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Static Transfer Switches STS-L & STS-i

Supplier: Thycon

Thycon have been manufacturing Static Transfer Switches since 1977 for use in multiple UPS installations.

Price Guide: POA

Improving overall system reliability

In critical applications, two independent sources, each with high MTBF and low MTTR (mean time to repair) should be connected to a static transfer switch.

The automatic transfer system is a critical node in the supply system, since it ensures the connection of independent supplies. It is critical the static transfer switch (STS) is designed to ensure the total transfer time is suitable for the load and ensure that a faulty supply cannot feed or damage the overtaking supply or the load.

Thycon STS-L

Static switches type STS-L accept multiple synchronous three phase supplies and connect one of these supplies to the load. Usually there are two input supplies, A and B, and only A or B are connected to the load. If STS A is connected and fails, the load is statically isolated from supply A.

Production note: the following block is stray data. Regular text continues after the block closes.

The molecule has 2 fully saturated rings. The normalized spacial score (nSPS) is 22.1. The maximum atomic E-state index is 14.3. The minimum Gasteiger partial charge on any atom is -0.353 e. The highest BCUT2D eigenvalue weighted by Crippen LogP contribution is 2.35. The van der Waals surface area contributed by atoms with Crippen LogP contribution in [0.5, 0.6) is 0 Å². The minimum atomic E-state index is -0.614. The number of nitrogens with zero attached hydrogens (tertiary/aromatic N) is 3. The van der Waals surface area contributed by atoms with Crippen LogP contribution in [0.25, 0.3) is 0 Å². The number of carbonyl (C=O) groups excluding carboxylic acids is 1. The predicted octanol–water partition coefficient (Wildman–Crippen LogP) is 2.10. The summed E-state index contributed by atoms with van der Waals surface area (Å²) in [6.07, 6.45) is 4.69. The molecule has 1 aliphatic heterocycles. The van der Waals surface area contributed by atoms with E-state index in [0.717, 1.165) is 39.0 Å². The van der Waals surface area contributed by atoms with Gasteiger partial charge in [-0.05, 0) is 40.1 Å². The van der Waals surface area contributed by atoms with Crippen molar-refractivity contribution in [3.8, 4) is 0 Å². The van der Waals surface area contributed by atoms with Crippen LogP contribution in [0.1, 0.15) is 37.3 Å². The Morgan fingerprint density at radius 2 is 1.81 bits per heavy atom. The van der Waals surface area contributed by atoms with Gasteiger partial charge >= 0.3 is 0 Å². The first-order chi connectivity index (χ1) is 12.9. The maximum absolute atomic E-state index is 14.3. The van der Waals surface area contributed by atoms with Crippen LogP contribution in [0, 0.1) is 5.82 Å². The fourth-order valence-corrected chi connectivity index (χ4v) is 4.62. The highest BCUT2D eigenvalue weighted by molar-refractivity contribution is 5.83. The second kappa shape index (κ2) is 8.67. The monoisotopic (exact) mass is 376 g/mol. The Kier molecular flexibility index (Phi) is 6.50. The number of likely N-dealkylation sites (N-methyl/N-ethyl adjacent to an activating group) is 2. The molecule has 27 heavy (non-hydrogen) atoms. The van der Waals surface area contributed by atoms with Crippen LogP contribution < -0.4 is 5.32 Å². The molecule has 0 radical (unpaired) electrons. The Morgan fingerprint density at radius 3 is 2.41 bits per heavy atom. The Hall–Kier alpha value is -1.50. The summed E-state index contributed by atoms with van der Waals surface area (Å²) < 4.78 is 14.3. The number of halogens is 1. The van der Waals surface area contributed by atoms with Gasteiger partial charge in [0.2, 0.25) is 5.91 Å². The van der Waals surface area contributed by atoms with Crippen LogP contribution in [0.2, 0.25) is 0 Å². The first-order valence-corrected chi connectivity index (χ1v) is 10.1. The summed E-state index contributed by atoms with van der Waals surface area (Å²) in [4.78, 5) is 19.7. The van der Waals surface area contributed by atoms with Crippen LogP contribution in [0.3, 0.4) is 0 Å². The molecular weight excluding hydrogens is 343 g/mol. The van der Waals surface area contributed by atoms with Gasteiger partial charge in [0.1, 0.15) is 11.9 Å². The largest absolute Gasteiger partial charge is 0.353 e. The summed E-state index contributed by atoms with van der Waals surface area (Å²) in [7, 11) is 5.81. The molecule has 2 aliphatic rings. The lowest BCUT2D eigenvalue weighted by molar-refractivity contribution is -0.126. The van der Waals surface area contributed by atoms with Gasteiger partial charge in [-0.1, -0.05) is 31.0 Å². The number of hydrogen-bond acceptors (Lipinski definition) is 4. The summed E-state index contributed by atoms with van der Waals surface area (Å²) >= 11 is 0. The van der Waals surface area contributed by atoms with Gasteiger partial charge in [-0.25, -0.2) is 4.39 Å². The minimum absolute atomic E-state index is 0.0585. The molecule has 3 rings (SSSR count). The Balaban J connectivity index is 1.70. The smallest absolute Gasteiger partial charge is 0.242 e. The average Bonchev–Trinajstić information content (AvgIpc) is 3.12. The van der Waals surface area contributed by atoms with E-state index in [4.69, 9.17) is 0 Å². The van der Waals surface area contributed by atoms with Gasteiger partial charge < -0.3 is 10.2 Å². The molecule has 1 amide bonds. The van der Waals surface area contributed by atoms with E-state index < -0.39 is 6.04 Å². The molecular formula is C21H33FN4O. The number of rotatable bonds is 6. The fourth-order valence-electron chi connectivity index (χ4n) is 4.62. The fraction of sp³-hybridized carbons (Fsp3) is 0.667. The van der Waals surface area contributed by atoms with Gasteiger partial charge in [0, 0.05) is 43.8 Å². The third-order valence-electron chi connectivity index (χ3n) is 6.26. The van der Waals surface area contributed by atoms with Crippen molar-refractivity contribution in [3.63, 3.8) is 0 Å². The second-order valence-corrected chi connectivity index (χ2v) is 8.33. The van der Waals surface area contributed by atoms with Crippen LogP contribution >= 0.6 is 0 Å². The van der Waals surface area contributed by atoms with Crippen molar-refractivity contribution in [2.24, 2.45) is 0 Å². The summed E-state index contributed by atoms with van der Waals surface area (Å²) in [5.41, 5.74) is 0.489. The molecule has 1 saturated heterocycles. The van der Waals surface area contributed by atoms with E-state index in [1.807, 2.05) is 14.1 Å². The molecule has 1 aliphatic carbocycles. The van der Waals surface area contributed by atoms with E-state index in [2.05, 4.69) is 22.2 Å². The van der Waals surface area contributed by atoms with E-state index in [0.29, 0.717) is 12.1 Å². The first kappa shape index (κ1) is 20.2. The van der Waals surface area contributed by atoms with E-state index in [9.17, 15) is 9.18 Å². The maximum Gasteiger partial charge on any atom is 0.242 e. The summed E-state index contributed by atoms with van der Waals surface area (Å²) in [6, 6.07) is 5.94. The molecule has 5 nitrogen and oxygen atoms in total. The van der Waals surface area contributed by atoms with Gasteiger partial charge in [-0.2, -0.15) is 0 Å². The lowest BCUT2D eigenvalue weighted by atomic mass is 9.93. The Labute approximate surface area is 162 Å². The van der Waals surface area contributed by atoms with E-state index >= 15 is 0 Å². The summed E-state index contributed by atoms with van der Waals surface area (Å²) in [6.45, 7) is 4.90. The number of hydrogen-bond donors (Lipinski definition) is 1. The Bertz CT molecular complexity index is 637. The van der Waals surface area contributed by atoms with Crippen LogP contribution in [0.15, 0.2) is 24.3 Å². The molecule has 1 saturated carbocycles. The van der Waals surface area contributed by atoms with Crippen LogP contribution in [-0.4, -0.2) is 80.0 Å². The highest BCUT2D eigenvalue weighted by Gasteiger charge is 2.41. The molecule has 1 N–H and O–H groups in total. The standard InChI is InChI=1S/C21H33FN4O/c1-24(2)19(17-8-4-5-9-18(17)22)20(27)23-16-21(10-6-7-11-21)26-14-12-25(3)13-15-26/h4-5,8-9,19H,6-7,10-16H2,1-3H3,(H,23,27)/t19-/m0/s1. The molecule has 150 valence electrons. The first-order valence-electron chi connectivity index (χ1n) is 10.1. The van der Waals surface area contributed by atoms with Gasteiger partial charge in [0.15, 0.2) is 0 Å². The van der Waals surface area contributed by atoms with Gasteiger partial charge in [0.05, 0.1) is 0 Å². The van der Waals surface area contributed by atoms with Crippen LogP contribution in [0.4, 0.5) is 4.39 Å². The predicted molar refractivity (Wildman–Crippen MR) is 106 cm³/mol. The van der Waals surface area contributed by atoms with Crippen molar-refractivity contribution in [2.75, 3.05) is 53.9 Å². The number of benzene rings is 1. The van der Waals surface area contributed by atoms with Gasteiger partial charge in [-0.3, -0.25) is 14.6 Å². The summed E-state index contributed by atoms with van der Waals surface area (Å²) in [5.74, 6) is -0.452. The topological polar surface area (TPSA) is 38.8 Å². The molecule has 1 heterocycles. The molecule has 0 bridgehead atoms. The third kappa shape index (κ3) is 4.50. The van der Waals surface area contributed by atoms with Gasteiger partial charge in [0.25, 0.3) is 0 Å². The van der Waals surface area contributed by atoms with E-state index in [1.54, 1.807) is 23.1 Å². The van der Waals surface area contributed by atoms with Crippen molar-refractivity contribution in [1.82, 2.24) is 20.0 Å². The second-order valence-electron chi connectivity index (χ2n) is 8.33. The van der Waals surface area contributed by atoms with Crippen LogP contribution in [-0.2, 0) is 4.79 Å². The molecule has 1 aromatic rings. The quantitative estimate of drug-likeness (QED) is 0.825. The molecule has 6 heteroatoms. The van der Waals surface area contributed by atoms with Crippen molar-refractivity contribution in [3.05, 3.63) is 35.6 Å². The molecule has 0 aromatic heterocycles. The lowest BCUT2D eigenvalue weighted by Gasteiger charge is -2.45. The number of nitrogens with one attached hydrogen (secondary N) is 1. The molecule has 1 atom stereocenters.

The control circuit ascertains STS A is disconnected and then proceeds to activate STS B, supplying the load from supply B. Under some conditions supply A can be commutated by supply B. Since this type of static switch utilizes thyristors and since thyristors can only be turned off by bringing zero, either naturally or by external commutation, these types of switches can be relatively slow.

Under normal switching (when the incoming supplies are not in fault conditions and when they are reasonably balanced) the total transfer time is about 0.5msec. It is well known, that under fault conditions of the outgoing supply the time taken by the outgoing switch can be longer than 10msec.

Unless forced commutation can be applied, this time may be too long to be tolerated by the computer load.

Thycon STS-i

Unlike the thyristor STS, where an off command can take in excess of 10msec under some fault conditions to be effected, a gate turnoff thyristor GTO will guarantee a turnoff within a few microseconds.

An Integrated Gate Commutated Thyristor is introduced as the main switching device in STS-i switches. The control is by fiber optic cables. It is to be noted that fast isolation is a very important feature of a transfer switch if all supply faults are to be isolated in time.

By fast we mean under 0.5msec. An IGCT is essentially a gate turn off thyristor and device failures are always by short circuit. This feature allows either fuse or circuit breaker protection and faults can be safely isolated. IGBT's can also be employed, but are limited, for reliable switch design, to 200 A.